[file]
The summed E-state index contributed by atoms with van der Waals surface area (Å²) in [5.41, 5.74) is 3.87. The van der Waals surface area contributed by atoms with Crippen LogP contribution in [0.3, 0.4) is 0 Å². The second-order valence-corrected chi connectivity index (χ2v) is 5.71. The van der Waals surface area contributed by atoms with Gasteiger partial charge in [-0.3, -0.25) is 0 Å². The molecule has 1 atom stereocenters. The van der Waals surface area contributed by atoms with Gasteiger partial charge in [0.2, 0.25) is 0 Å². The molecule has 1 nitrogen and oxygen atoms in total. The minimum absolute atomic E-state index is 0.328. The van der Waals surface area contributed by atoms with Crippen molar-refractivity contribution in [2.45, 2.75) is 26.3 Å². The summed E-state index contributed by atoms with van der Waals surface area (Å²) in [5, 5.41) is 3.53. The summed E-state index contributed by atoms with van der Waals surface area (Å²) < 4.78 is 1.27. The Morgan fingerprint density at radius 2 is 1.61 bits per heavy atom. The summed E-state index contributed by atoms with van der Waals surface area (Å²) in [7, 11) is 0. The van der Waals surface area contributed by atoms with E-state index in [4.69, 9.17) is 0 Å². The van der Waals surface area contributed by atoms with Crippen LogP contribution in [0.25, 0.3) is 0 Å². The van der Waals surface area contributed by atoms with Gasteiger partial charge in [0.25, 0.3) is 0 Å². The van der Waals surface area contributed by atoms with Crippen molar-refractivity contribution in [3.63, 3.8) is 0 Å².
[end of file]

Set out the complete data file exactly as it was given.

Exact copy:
The summed E-state index contributed by atoms with van der Waals surface area (Å²) in [5.41, 5.74) is 3.87. The van der Waals surface area contributed by atoms with Crippen LogP contribution in [0.3, 0.4) is 0 Å². The second-order valence-corrected chi connectivity index (χ2v) is 5.71. The van der Waals surface area contributed by atoms with Gasteiger partial charge in [-0.3, -0.25) is 0 Å². The molecule has 1 atom stereocenters. The van der Waals surface area contributed by atoms with Gasteiger partial charge in [0.2, 0.25) is 0 Å². The molecule has 1 nitrogen and oxygen atoms in total. The minimum absolute atomic E-state index is 0.328. The van der Waals surface area contributed by atoms with Crippen molar-refractivity contribution in [2.45, 2.75) is 26.3 Å². The summed E-state index contributed by atoms with van der Waals surface area (Å²) in [5, 5.41) is 3.53. The summed E-state index contributed by atoms with van der Waals surface area (Å²) < 4.78 is 1.27. The Morgan fingerprint density at radius 2 is 1.61 bits per heavy atom. The summed E-state index contributed by atoms with van der Waals surface area (Å²) in [7, 11) is 0. The van der Waals surface area contributed by atoms with E-state index in [4.69, 9.17) is 0 Å². The van der Waals surface area contributed by atoms with Crippen LogP contribution in [0.25, 0.3) is 0 Å². The van der Waals surface area contributed by atoms with Gasteiger partial charge in [0.25, 0.3) is 0 Å². The van der Waals surface area contributed by atoms with Crippen molar-refractivity contribution in [3.63, 3.8) is 0 Å².